Ill. county sees rise in opioid overdose fatalities
Lake County officials are concerned about the 21 percent rise in local drug overdoses last year
Lake County News-Sun, Ill.
LAKE COUNTY, Ill. — A 21-percent rise in local drug overdoses last year, despite innovative and focused efforts on addressing the issue, has Lake County officials wondering just what has to be done to stem that tide.
“I didn’t want to see a 21 percent increase. That’s horrible,” Lake County Coroner Howard Cooper said.
The county has initiated several progressive and life-saying programs, including being one of the first counties in Illinois and nationally to provide naloxone — a drug that reverses opioid overdoses — to first-responders such as police and paramedics, and to train and provide school nurses with the antidote as well.
That move alone resulted in 307 lives saved by first-responders since the naloxone program was started in early 2014, authorities say.
With the help of the Lake County Opioid Initiative, police in Lake County began a program in June 2016 called A Way Out, under which addicts can seek help in finding treatment at local police stations without fear of arrest.
Officials said of the 549 people who have accessed A Way Out since its inception, 509 went on to receive treatment for their addictions.
And yet the county saw its largest overdose increase in several years in 2018.
The introduction of ever-changing strains of fentanyl — which can be 100 times stronger than heroin, into heroin and other street drugs — is viewed as a large part of the problem, and one that’s hard to combat, according to Cooper.
The total number of deaths classified as overdoses in Lake County last year was 97, of which 70 involved some type of opioid or opiate. Anti-anxiety drugs, as well as a host of other street drugs, and even substances used in huffing, contributed to the non-opioid overdose deaths, Cooper said.
Many overdose deaths each year include a combination of drugs as well, but fentanyl has been the standout for more than a year.
Cooper said scientists overseas are continuously making changes to fentanyl’s chemical makeup in an effort to keep ahead of law enforcement by making the substance initially unidentifiable.
Fentanyl is not only being found in cases of heroin overdoses, but it is also being found in a other street drugs, and in some cases, the dealers on the street may not even be aware of it, Cooper added.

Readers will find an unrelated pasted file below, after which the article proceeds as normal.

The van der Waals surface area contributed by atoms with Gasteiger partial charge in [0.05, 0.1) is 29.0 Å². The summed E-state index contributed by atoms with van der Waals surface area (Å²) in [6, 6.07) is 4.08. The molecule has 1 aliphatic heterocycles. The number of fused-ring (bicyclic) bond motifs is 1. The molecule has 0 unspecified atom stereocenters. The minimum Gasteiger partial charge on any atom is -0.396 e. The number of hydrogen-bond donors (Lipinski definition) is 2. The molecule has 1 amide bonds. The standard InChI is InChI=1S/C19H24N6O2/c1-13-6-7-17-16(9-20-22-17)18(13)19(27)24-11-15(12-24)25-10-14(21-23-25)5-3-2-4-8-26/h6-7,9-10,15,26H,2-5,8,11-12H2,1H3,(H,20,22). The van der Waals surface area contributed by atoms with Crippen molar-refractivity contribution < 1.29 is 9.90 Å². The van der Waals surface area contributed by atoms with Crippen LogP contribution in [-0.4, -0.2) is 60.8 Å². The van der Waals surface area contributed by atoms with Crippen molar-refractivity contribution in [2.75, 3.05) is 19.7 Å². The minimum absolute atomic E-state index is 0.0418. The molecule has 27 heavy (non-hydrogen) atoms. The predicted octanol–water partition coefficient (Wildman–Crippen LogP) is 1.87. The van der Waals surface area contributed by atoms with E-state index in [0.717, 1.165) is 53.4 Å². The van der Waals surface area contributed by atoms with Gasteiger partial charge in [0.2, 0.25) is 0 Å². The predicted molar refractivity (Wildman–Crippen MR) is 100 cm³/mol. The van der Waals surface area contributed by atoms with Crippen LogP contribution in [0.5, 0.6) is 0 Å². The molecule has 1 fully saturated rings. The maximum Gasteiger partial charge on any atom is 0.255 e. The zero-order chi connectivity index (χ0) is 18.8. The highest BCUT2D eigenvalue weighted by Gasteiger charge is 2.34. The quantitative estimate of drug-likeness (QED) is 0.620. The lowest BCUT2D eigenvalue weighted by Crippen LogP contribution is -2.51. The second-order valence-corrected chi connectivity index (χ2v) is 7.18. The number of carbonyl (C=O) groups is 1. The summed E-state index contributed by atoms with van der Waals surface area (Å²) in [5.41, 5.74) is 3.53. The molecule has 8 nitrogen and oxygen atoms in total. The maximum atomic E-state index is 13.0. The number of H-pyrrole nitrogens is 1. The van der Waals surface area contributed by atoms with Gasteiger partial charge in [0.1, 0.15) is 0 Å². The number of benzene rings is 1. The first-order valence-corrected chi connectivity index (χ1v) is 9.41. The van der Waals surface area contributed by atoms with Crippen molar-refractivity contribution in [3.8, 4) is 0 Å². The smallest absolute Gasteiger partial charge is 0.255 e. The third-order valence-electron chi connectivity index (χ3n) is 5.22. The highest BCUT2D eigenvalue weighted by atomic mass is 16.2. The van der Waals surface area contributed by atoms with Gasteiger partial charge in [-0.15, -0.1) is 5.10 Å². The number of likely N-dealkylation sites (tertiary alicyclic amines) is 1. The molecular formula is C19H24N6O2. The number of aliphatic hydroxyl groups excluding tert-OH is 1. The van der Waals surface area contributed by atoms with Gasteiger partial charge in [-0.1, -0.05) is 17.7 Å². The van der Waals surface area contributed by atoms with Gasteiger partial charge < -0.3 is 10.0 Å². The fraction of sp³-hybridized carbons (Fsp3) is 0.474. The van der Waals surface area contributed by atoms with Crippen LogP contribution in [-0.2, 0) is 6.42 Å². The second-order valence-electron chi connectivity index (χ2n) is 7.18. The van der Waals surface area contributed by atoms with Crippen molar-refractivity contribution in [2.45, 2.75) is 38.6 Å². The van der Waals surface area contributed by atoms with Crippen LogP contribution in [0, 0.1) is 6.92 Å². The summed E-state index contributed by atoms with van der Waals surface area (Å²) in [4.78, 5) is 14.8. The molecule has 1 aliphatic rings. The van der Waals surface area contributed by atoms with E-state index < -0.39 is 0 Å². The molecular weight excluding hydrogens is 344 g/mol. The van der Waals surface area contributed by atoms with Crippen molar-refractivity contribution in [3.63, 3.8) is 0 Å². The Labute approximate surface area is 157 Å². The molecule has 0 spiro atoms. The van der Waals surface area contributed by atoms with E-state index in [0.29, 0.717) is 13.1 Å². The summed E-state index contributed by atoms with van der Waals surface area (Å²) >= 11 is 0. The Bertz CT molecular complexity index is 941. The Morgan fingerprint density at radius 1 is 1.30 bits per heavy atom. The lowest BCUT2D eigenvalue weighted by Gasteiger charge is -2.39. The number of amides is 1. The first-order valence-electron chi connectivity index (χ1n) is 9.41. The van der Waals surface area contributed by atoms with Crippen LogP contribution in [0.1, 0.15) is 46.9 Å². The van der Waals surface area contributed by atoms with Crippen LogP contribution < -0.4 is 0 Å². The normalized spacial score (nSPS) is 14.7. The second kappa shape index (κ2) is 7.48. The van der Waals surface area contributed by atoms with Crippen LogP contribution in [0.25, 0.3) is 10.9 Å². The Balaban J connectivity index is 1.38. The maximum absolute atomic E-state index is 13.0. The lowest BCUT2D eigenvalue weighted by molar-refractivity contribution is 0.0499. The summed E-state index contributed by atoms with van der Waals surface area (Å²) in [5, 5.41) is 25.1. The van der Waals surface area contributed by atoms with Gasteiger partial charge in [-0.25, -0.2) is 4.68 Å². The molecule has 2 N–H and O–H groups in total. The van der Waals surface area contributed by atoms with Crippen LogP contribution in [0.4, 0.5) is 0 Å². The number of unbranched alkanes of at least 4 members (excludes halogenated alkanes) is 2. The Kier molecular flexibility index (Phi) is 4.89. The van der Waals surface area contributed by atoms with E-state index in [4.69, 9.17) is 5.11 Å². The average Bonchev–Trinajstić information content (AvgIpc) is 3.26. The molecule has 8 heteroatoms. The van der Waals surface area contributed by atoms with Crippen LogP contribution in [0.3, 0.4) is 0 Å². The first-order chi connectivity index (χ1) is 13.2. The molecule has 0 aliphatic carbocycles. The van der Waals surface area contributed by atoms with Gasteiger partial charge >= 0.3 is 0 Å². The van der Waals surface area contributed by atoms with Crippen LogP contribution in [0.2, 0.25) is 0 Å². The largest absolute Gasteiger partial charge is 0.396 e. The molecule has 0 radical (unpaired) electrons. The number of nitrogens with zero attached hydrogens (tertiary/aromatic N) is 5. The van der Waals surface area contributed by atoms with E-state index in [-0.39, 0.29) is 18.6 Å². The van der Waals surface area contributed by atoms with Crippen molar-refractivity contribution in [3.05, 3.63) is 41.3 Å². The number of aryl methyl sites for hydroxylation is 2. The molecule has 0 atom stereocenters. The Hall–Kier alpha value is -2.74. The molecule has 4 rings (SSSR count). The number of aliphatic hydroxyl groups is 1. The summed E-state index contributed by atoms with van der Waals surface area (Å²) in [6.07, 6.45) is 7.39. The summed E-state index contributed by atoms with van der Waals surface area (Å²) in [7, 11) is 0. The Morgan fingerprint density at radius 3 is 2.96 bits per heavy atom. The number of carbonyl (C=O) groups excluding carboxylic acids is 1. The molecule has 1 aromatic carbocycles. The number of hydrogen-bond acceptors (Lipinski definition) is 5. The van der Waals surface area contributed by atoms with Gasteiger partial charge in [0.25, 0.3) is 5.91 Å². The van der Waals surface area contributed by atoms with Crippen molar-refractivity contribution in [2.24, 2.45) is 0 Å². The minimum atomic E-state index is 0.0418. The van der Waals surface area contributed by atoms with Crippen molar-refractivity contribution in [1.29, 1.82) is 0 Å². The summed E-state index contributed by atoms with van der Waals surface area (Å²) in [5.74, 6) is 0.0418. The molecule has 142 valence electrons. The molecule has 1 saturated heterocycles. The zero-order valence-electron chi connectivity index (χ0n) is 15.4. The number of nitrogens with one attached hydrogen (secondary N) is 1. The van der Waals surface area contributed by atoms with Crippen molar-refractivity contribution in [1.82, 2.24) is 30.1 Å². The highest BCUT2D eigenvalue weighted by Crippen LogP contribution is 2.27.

As a result, users are either overdosing because they do not realize they are ingesting fentanyl, or because they may be developing a tolerance that leads them to seek a stronger high without realizing how quickly fentanyl can become fatal, he said.
The 97 overdose deaths in Lake County last year were up 12 from 2017, when there were 80 confirmed overdose deaths, according to the coroner’s office. In 2016, there were 68 overdose deaths. So the upward trend is not new, but the percentage increase is larger than the previous two years.
Officials noted that Lake County is still well below national and state averages for overdose deaths.
Lake County State’s Attorney Michael Nerheim said the national average last year was 24 overdose deaths per 100,000 residents. In Illinois, the average was 25 per 100,000 people, while Lake County’s average was 10 overdose deaths for every 100,000.
But that’s not good enough, Nerheim said.
“I’m definitely disappointed to see that number go up,” said Nerheim, a founding member of the Lake County Opioid Initiative. “My goal from the beginning is to get it down to zero. If we would have had a 21-percent decrease, I would still not be satisfied.”
Cooper said this year isn’t off to a good start either. With 11 suspected overdose deaths in January and three in February, Cooper said the county is already ahead of where it was last year at this time, although he said it’s too early to call it a trend for the year.
Fentanyl and heroin are currently the two drugs most prominent in toxicology reports, but a host of others, including morphine, cocaine and Xanax, were at least contributing factors in many of the deaths, according to records.
Cooper also said prescription drugs are still part of the puzzle. He said when talking with family members of overdose victims, he is often told the problem began with an injury for which painkillers were prescribed.
Cooper said some pain patients become addicted and develop tolerance, or lose their prescriptions and turn to the street, where they may not be getting the drugs they think they are. He said he believes some turn to heroin as well as a less expensive and stronger alternative to prescription drugs.
Chelsea Laliberte, the co-founder of the Lake County Opiate Initiative, said she believes two factors could help to better address overdoses in Lake County. She said she feels there is a strong need for “harm reduction outreach,” involving workers in the street in the areas where drug users purchase and use, to promote treatment options and education on issues such as the availability of naloxone.
Secondly, she said that while the county is doing a good job of helping people access treatment, it is limited, and some addicts aren’t receiving the ongoing counseling and medication they need to maintain sobriety.
Laliberte added that she realizes funding will be the big question for such programs, but there are now more federal funding and grant options available for such uses.
“The all-important need is to take a broader look at these issues if we’re going to fix this,” she said.
©2019 the Lake County News-Sun (Lake County, Ill.)